10 about an investment by Microsoft in raising entry

11 barriers.

12 I don't know how you would prove who was

13 damaged by it. There was a prediction that the

14 market would behave less well in the future

15 sufficient to justify the liability determination.

16 If you really thought that the penalty for

17 that should be equal to the damages incurred by some

18 definable body, I'm not sure there would be much of

19 a penalty.

20 MR. SIDAK: That was the problem with the

21 back-of-the-envelope calculations about what would

22 be the profit-maximizing monopoly price for Windows

23 and how does it compare to the price that was

24 actually being charged.

25 To me, that's what was the stark question.

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1 Well, if the price that's being charged is so much

2 less than what the profit-maximizing price would be,

3 what is the big problem here, why the big case?

4 MR. EISENACH: Rick may know the number. I

5 don't off the top of my head.

6 I know Sun's damages were I think settled at

7 $4 billion. I don't know what all the totals were.

8 The conduct coming out of that case did

9 translate directly into civil damages on Microsoft.

10 They paid billions of dollars.

11 MR. RULE: They settled with quite a few

12 people.

13 MR. EISENACH: Netscape.

14 MR. RULE: Yes. They did pay. I'm not sure

15 what the number is now, but it may be exceeding

16 $10 billion. I don't know when you add it all up.

17 I guess the thing I would say is it is

18 important for the government to think about the

19 remedy before it brings the case. A lot of people

20 said that.

21 It may not be fair to the government to say

22 they hadn't given that a lot of thought. I don't

23 know. I defer to Doug as to whether or not they had

24 given it a lot of thought.

25 But it does seem to me that the government

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1 ought to have in clear mind what the remedy would

2 be, and if it can't visualize and articulate what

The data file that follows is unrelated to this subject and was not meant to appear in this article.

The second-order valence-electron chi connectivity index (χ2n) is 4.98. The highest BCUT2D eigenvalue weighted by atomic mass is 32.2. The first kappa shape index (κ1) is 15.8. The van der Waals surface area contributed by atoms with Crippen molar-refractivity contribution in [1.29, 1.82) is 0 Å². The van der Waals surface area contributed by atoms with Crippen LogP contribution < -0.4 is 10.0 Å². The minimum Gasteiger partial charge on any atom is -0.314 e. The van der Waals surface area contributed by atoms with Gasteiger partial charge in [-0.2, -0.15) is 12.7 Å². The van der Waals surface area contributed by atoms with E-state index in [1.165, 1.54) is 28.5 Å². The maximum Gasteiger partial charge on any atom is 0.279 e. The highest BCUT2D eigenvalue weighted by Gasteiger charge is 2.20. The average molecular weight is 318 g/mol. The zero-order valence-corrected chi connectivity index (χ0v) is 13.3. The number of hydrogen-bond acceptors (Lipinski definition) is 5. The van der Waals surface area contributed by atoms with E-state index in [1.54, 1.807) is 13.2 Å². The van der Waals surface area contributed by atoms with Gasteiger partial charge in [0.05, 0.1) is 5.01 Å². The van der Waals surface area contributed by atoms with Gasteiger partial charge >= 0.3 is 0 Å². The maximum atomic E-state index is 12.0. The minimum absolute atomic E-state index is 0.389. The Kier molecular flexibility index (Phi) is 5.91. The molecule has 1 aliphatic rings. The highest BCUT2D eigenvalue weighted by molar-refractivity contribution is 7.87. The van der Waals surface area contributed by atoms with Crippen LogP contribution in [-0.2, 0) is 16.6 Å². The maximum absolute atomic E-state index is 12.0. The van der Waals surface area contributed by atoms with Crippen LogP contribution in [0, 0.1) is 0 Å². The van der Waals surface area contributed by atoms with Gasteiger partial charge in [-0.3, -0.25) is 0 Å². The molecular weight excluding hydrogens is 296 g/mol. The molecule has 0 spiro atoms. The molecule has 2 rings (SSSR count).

3 that remedy would be, maybe it shouldn't bring the

4 case.

5 Second point --

6 MR. SIDAK: Could you push that a little

7 farther? What should a court do if the government

8 doesn't articulate the remedy in its complaint?

9 MR. RULE: I think it is just the way the

10 rules work. A court is not going to throw you out

11 on that basis.

12 You could establish a rule that says that

13 the remedy ought to be articulated. What a

14 plaintiff and a court may say is we can't fully

15 understand what the appropriate remedy will be until

16 the factual record is built. So you would have some

17 issues there.

18 I think the government doesn't have that

19 problem, and they ought to think about their theory

20 in that way.

21 The second point I would make is, in a way,

22 Microsoft arguably was an easier case. It was an

23 easier case on remedy. I think it ultimately worked

24 out as a remedy because it was a maintenance case as

25 opposed to a monopoly acquisition case.

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1 And the core of that remedy was a set of

2 rules that really can be viewed largely as

3 prohibitions. And, frankly, as far as that part of

4the decree has gone, it has worked pretty darn well.

5The issues have come up in the Microsoft

6 decree really in two different parts, one that sort

7 of gets into the way the product is designed. But

8 that has generally been fairly manageable because of

9 the way the government ultimately focused in on what

10 the court found to be the problem.

11 The place where there was really the problem

12 was the protocol licensing provisions.

13 I would argue the reason that that was a

14 problem, without going into how it got there,

15 because it really wasn't part of the government's

16 case, and it sort of came in in the course of a

17 negotiation, and it was probably a part of the

18 remedy that was not very well thought out. It

19 didn't really have a basis in the factual record.

20 It has proven as a result to be kind of a

21 difficult one to implement. I think there is some

22 question about how efficacious it was.

23 But I think the strength of that decree is

24 that it enumerated certain practices that had to be

25 proscribed, and it has done a very good job of that.

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1If you can have a decree like that in a

2Section 2 case, it works.

3When you start getting into structural

4 remedies, I can see one in a case where a monopoly

5is created through acquisition so that you have at

6 least arguable natural demarcations where you could

7 divide a company.

8 But otherwise, it is very hard to have a

9 structural remedy. And in my view, that sort of

10 goes back to what Greg is saying. In most Section 2

11 cases, I think the government ought to think about